The legal technicalities present here, while important on a certain level, when added to the other circumstances in this case, only prove that the law is here to maintain a system based on class and race. While Killen sits at home with family and friends, thousands of others are in prison for marijuana possession. They are not allowed bail because they can’t afford lawyers and they are sentenced under laws that require mandatory minimums. In addition, thousands of men and women languish in detention centers around the country merely for committing the crime of coming to the United States without the right papers-papers they can not obtain because the US government won’t provide them.

While these undocumented folks sit in these detention centers, Killen’s compatriots in hate are organizing themselves into militias along the southern borders of the United States with the intention of solving what they call the immigration problem. The best known of these militias are the Minutemen, whose members echo the words of the KKK: “It should be legal to kill illegals,” said Carl, a 69-year old retired Special Forces veteran who fought in Vietnam and now lives out West. “Just shoot ’em on sight. That’s my immigration policy recommendation. You break into my country, you die.” And another: “I agree completely,” Michael said. “You get up there with a rifle and start shooting four or five of them a week, the other four or five thousand behind them are going to think twice about crossing that line.” (SPLC Intelligence Report, Arizona Showdown: High-powered firearms, militia maneuvers and racism at the Minuteman Project)

This group not only garners support from citizens around the US, it has also received what can only be considered praise from various rightwing politicians including California Governor Arnold Schwarzenegger and Senator Wayne Allard of Colorado. In addition, Rep. John Culberson, (R-Houston), and 47 Republican co-sponsors from around the country introduced a bill in Congress on July 28, 2005 that would essentially legalize the Minutemen and groups like them, turning them into federally recognized border militias (HR 3622).
Meanwhile, this same Congress is gearing up for a battle over certain provisions of the 1965 Voting Rights Act that are set to expire by 2007. One of the provisions requires balloting materials to be available in the native language for those voters who don’t use English as their first language.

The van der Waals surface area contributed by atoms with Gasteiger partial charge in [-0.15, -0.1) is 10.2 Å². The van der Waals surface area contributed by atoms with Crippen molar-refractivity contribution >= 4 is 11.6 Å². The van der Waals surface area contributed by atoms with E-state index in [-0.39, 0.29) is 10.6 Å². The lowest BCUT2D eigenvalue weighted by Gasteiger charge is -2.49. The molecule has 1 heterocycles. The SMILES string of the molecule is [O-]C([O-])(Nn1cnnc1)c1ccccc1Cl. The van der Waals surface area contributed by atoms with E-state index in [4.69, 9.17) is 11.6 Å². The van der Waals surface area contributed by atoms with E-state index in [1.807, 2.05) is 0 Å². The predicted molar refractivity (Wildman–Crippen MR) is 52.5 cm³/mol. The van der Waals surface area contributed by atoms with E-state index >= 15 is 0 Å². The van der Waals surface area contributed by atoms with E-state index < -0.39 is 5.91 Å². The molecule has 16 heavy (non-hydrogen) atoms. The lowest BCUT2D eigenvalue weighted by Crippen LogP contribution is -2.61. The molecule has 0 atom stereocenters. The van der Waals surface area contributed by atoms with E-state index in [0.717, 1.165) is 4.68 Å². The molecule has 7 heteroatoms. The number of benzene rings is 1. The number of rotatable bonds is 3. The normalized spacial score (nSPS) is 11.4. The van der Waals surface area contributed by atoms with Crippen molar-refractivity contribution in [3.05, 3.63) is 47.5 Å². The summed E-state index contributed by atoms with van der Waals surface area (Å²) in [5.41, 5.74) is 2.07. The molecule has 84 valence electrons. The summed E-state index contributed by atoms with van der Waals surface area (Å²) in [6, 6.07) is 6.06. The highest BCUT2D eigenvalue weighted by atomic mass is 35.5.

Another is one that requires certain states to get federal approval for any changes they make in their voting laws. This provision is supposed to insure that the proposed change does not have a retrogressive purpose that would be used to prevent certain citizens from voting. It is important to note that the last time the Voting Rights Act was up for renewal was in 1985 and several right wing legislators voted against it. In other words, the renewal is not a sure thing. Indeed, the fact that Mr. Killen is once again a free man shows the underlying reality of the system of laws we live with in the United States. After all, it was the murders that he planned that shocked LBJ’s conscience into supporting the original act back in 1965.

RON JACOBS is author of The Way the Wind Blew: a history of the Weather Underground, which is just republished by Verso. Jacobs’ essay on Big Bill Broonzy is featured in CounterPunch’s new collection on music, art and sex, Serpents in the Garden. He can be reached at: rjacobs@zoo.uvm.edu


Ron Jacobs is the author of Daydream Sunset: Sixties Counterculture in the Seventies published by CounterPunch Books. He has a new book, titled Nowhere Land: Journeys Through a Broken Nation coming out in Spring 2024.   He lives in Vermont. He can be reached at: ronj1955@gmail.com